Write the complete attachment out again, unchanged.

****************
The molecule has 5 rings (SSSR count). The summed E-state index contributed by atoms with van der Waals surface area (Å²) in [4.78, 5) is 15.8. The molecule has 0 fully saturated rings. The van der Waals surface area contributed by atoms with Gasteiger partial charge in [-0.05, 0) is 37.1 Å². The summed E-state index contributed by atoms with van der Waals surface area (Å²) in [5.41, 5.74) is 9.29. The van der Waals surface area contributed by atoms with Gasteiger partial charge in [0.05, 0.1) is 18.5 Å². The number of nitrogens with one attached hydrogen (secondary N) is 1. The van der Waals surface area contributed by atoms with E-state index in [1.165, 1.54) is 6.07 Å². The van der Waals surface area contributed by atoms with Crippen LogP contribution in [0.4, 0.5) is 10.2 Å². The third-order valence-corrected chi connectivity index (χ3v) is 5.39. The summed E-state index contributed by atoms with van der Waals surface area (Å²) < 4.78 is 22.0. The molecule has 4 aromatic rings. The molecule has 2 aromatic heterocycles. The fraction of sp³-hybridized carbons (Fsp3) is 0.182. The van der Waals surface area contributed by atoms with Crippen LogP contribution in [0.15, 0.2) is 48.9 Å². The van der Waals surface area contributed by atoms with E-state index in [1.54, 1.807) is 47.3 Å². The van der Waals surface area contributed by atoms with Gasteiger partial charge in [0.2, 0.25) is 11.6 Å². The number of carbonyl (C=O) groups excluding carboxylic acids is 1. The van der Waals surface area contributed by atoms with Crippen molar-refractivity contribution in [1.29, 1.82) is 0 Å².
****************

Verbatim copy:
The molecule has 5 rings (SSSR count). The summed E-state index contributed by atoms with van der Waals surface area (Å²) in [4.78, 5) is 15.8. The molecule has 0 fully saturated rings. The van der Waals surface area contributed by atoms with Gasteiger partial charge in [-0.05, 0) is 37.1 Å². The summed E-state index contributed by atoms with van der Waals surface area (Å²) in [5.41, 5.74) is 9.29. The van der Waals surface area contributed by atoms with Gasteiger partial charge in [0.05, 0.1) is 18.5 Å². The number of nitrogens with one attached hydrogen (secondary N) is 1. The van der Waals surface area contributed by atoms with E-state index in [1.165, 1.54) is 6.07 Å². The van der Waals surface area contributed by atoms with Crippen LogP contribution in [0.4, 0.5) is 10.2 Å². The third-order valence-corrected chi connectivity index (χ3v) is 5.39. The summed E-state index contributed by atoms with van der Waals surface area (Å²) < 4.78 is 22.0. The molecule has 4 aromatic rings. The molecule has 2 aromatic heterocycles. The fraction of sp³-hybridized carbons (Fsp3) is 0.182. The van der Waals surface area contributed by atoms with Crippen LogP contribution in [0.15, 0.2) is 48.9 Å². The van der Waals surface area contributed by atoms with E-state index in [1.54, 1.807) is 47.3 Å². The van der Waals surface area contributed by atoms with Gasteiger partial charge in [0.2, 0.25) is 11.6 Å². The number of carbonyl (C=O) groups excluding carboxylic acids is 1. The van der Waals surface area contributed by atoms with Crippen molar-refractivity contribution in [1.29, 1.82) is 0 Å².